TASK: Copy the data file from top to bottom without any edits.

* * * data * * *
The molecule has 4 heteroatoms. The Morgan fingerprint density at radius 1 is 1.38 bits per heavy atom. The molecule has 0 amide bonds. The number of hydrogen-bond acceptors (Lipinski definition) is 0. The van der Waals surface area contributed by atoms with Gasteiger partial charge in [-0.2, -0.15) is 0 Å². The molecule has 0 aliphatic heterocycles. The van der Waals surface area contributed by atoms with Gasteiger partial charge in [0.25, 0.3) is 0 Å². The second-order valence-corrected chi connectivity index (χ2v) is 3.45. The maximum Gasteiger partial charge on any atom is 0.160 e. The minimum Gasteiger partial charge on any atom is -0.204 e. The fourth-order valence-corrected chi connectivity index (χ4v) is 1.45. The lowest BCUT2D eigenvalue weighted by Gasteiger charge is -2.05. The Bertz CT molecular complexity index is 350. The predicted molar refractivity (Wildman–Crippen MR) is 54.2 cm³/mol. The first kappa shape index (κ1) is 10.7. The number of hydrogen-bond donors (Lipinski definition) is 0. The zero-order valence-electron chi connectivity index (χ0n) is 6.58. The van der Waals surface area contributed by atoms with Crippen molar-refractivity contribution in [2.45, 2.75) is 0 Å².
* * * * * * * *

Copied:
The molecule has 4 heteroatoms. The Morgan fingerprint density at radius 1 is 1.38 bits per heavy atom. The molecule has 0 amide bonds. The number of hydrogen-bond acceptors (Lipinski definition) is 0. The van der Waals surface area contributed by atoms with Gasteiger partial charge in [-0.2, -0.15) is 0 Å². The molecule has 0 aliphatic heterocycles. The van der Waals surface area contributed by atoms with Gasteiger partial charge in [0.25, 0.3) is 0 Å². The second-order valence-corrected chi connectivity index (χ2v) is 3.45. The maximum Gasteiger partial charge on any atom is 0.160 e. The minimum Gasteiger partial charge on any atom is -0.204 e. The fourth-order valence-corrected chi connectivity index (χ4v) is 1.45. The lowest BCUT2D eigenvalue weighted by Gasteiger charge is -2.05. The Bertz CT molecular complexity index is 350. The predicted molar refractivity (Wildman–Crippen MR) is 54.2 cm³/mol. The first kappa shape index (κ1) is 10.7. The number of hydrogen-bond donors (Lipinski definition) is 0. The zero-order valence-electron chi connectivity index (χ0n) is 6.58. The van der Waals surface area contributed by atoms with Crippen molar-refractivity contribution in [2.45, 2.75) is 0 Å².